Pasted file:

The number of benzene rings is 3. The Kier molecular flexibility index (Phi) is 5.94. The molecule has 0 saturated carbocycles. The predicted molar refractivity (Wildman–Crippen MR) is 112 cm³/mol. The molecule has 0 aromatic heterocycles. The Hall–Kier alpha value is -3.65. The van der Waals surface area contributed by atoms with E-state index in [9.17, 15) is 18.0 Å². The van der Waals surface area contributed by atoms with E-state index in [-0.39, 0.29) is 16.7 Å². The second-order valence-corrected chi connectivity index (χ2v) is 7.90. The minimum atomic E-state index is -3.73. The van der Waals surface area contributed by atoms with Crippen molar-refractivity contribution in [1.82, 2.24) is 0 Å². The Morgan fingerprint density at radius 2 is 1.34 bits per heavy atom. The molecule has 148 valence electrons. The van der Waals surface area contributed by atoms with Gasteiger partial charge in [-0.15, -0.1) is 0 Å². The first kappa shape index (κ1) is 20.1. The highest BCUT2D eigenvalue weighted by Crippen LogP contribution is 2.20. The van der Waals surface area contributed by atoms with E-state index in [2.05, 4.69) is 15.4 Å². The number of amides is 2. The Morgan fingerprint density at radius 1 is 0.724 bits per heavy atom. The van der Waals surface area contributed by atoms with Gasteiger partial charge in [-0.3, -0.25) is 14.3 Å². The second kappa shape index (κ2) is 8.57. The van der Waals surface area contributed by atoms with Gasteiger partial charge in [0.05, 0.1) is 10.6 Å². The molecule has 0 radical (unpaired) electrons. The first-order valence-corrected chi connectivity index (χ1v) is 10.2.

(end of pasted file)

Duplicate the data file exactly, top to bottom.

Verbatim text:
The number of benzene rings is 3. The Kier molecular flexibility index (Phi) is 5.94. The molecule has 0 saturated carbocycles. The predicted molar refractivity (Wildman–Crippen MR) is 112 cm³/mol. The molecule has 0 aromatic heterocycles. The Hall–Kier alpha value is -3.65. The van der Waals surface area contributed by atoms with E-state index in [9.17, 15) is 18.0 Å². The van der Waals surface area contributed by atoms with E-state index in [-0.39, 0.29) is 16.7 Å². The second-order valence-corrected chi connectivity index (χ2v) is 7.90. The minimum atomic E-state index is -3.73. The van der Waals surface area contributed by atoms with Crippen molar-refractivity contribution in [1.82, 2.24) is 0 Å². The Morgan fingerprint density at radius 2 is 1.34 bits per heavy atom. The molecule has 148 valence electrons. The van der Waals surface area contributed by atoms with Gasteiger partial charge in [-0.15, -0.1) is 0 Å². The first kappa shape index (κ1) is 20.1. The highest BCUT2D eigenvalue weighted by Crippen LogP contribution is 2.20. The van der Waals surface area contributed by atoms with E-state index in [2.05, 4.69) is 15.4 Å². The number of amides is 2. The Morgan fingerprint density at radius 1 is 0.724 bits per heavy atom. The van der Waals surface area contributed by atoms with Gasteiger partial charge in [-0.3, -0.25) is 14.3 Å². The second kappa shape index (κ2) is 8.57. The van der Waals surface area contributed by atoms with Gasteiger partial charge in [0.05, 0.1) is 10.6 Å². The molecule has 0 radical (unpaired) electrons. The first-order valence-corrected chi connectivity index (χ1v) is 10.2.